A symbol is something that has meaning beyond the literal level. A symbol can be a "word, place, character" or, particularly, even an object (Dr. Wheeler, "Literary Terms"). Austen doesn't use symbolism very much, nor figurative language. Her writing style tends to be much more direct and straightforward. However, we do sometimes see some items mentioned that represent larger social issues, or even her own take on a social issue.
One symbol we see in a few places in the book is a reference to reading, particularly novels. Novels were new to Austen's century and becoming increasingly popular as the merchant class began to increase in wealth, allowing more people time and money to be able to afford to purchase books. Since it was the merchant, or middle class, that was clamoring for novels, the novel itself developed a bit of a stigma. Those who read them were considered by the upper class to be uneducated and lowly. Hence, the novel represents the clash in social classes that Austen witnessed in her time, plus many social debates. Austen herself was very fond of the novel. As a result, Austen has characters she thinks are ridiculous, such as Mr. Collins, put down novels, while admirable characters, such as Elizabeth support and openly read them. We hear Mr. Collins put down the novel when he first comes to visit the Bennets. After dinner, Mr. Collins is invited to read out loud, but when he is handed a novel, he starts, begs his pardon, and protests that "he never read[s] novels" (Ch. 14). Elizabeth is seen openly reading a novel at Netherfield when she is staying over to tend to her sick sister. During Elizabeth's first night staying at Netherfield, when she goes downstairs to join the others after her sister has fallen asleep, she declines their invitation to play cards and picks up a book instead. Austen then describes Mr. Hurst, who is trying to distinguish himself from the middle class, as asking Elizabeth in astonishment, "Do you prefer reading to cards? ... that is rather singular" (Ch. 8). Hence, we see that the novel symbolizes a clash in social classes and a large social issue.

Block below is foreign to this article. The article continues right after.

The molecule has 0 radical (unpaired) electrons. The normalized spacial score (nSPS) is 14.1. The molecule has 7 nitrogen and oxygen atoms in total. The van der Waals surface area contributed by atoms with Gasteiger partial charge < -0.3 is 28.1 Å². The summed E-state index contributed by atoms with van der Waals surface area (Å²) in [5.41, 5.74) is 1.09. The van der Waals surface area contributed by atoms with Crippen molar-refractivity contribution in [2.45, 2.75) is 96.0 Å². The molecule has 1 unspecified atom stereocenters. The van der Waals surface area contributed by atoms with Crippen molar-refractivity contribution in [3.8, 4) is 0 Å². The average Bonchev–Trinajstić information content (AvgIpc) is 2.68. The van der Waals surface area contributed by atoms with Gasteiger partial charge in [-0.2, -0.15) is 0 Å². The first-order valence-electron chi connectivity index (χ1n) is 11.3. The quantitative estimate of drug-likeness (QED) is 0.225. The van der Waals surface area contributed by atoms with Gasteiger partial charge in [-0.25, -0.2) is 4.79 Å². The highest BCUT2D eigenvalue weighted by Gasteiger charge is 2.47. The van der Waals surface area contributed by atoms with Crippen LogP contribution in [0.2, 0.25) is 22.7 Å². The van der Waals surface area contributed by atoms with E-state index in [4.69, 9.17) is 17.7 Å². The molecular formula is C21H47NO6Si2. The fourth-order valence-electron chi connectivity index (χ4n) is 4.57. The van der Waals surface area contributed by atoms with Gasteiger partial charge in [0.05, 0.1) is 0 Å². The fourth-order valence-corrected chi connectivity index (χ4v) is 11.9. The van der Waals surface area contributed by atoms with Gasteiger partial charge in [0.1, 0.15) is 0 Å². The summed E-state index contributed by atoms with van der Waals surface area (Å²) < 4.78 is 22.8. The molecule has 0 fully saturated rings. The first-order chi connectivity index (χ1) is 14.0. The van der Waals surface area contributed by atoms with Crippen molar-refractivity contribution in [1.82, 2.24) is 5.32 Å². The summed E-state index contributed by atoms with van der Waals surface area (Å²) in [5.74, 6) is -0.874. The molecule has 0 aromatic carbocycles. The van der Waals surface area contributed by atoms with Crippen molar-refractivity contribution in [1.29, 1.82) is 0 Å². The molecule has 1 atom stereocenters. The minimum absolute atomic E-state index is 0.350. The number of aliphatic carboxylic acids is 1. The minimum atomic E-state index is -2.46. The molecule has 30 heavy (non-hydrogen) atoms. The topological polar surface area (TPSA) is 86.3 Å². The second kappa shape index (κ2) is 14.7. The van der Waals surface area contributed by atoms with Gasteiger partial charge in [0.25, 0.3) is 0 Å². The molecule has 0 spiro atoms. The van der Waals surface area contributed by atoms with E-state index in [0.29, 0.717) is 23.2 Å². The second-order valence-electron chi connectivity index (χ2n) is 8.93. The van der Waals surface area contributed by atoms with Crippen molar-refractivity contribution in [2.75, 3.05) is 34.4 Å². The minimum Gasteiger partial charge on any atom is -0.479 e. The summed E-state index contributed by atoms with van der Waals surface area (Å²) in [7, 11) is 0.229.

Another symbol we see in the book is Netherfield. Netherfield also symbolizes the clash of the middle class and landed gentry. As mentioned above, in Austen's period the merchant, or working class, was becoming increasingly wealthy, creating a new class, the middle class. This middle class was often at odds with the upper class, which consisted of the gentry who had been wealthy for ages. Netherfield represents this social class because, while it is a handsome piece of land, it is actually being rented by Mr. Bingley. Mr. Bingley himself is actually a member of the rising merchant class. His father earned a fortune as a merchant and left it to the next generation to purchase an estate. While Mr. Bingley wants to purchase an estate, for the time being he is actually content not to do so. Therefore, he is content continuing to rent Netherfield and let his offspring purchase the estate, which portrays his current social status despite his new wealth, as we see in the lines:
...but he was now provided with a good house and the liberty of a manor, it was doubtful to many of those who best knew the easiness of his temper, whether he might not spend not spend the remainder of his days at Netherfield. (Ch. 4)
Hence we see that Netherfield is not just a beautiful dwelling place, but also a symbol of the class issues Austen raises throughout her novel.